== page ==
See megalomaniacs like Ernst Stavro Blofeld and Dr. Strangelove. Observe the deranged likes of Henry Frankenstein and Herbert West of Re-Animator holed up in labs conducting wicked experiments on dead things. Witness the pain of Steve Carell’s character in Little Miss Sunshine as he’s dragged on a dysfunctional family road trip to a beauty pageant instead of being allowed to kill himself in peace.

The Life of the Mind is a lonely and torturous one of twisted ethics and estrangement. As Barton Fink said, “There’s no roadmap for that territory… and exploring it can be painful.”

With all that anguish and confusion, Goodman’s inferno in the Hotel Earle is an act of mercy.

The action heroes who follow the Life of the Fist (or the Life of the AK-47) have a much better time of it, and this was reinforced in my mind by Predators.

All the extra-terrestrial ass kicking is done by the cosmopolitan core band of badasses (a mercenary, special forces, a Yakuza assassin, etc.). Acting as a token intellectual, Topher Grace’s doctor is there to remind us just how feeble and unreliable educated people are.

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The trailers for The Expendables and The A-Team preceding Predators all underscored the point: Hollywood recommends a Life of Armed Combat over more cerebral, academic pursuits. Trust the tough guys and turn off your brain. You should aspire to be Arnold Schwarzenegger and not Woody Allen.

Ignore your careers advisor, kids. Worship Bruce Willis and Sly Stallone and work on your brawn instead of cultivating your mind. Life is more fun when you’ve got an oversized projectile weapon at your side and an occupation where you can kill in cold blood without guilt and worry.

You’re less likely to end up in debt, sexually propositioned by a leering lecturer or torched by a sweaty psychopath in a fleapit. In fact, you’re the lucky guy who gets to hold the flamethrower. A career in the military? Could be a pip…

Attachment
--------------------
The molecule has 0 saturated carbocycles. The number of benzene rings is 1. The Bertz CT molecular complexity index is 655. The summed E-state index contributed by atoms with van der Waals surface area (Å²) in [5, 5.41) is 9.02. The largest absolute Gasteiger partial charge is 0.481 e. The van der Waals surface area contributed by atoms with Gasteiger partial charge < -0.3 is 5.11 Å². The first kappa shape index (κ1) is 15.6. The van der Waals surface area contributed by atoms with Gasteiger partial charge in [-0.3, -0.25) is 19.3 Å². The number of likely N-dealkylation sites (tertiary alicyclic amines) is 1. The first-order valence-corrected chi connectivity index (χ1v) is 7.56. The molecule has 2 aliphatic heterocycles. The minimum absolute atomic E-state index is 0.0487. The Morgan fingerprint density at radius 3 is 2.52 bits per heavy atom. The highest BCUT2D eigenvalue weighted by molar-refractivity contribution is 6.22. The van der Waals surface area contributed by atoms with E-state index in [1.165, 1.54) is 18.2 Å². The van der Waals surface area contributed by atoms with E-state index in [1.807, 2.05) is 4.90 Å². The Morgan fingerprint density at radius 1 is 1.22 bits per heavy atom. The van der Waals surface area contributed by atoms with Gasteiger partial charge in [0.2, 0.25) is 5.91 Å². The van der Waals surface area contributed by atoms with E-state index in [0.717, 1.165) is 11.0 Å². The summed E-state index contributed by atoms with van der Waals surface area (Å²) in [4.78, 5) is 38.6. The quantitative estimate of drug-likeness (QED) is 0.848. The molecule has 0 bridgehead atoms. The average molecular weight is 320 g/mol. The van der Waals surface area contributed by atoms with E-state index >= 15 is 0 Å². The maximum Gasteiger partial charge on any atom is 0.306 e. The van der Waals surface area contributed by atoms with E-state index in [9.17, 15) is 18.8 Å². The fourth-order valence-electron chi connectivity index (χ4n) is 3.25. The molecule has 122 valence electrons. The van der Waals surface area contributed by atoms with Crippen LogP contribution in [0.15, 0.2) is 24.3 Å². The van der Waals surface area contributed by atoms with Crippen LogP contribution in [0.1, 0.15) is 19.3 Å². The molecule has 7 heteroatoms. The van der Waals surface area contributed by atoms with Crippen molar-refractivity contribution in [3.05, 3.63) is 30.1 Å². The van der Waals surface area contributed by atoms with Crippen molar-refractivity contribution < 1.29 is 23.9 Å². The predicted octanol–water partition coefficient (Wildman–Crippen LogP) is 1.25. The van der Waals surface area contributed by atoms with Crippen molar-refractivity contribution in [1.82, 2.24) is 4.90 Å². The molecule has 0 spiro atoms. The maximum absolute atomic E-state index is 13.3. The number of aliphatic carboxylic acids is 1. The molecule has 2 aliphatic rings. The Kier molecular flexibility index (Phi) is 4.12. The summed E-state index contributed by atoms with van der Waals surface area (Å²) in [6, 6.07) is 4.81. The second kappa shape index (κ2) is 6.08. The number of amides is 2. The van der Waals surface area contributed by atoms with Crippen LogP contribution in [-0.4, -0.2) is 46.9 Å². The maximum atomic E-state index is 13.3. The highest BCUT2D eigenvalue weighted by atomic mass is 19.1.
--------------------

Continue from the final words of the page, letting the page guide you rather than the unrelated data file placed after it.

There’s also the added bonus that if you join up and excel in the armed forces you might be specially selected by the Predators to take part in the prestigious unreal tournament on their game preserve planet.

It’s like the greatest gap year holiday ever: travel, adventure, cultural exchange, self discovery and an adrenaline rush that you’d never get on a nine-to-five internship.

The ‘human game-hunting’ concept that provides the basis for Predators is a brilliant idea. It allows the best bits of the 1987 Predator movie to flare with the spirit of Battle Royale, with vicious alien creatures taking the place of Japanese school children. (See how academia only leads to despair and degeneracy?)

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In fact, until the economy picks up and someone decides to abolish tuition fees, the smart choice is an extended gap year in outer space war gaming, from which return is a bit difficult. Tool up with a vast arsenal, volunteer for the Predators Game Preserve Experience and you’ll probably come out of it better than you would from three years at university. Plus, no Predator could ever be as terrifying as the fiery wrath of an enraged John Goodman.

James’ previous column can be found here.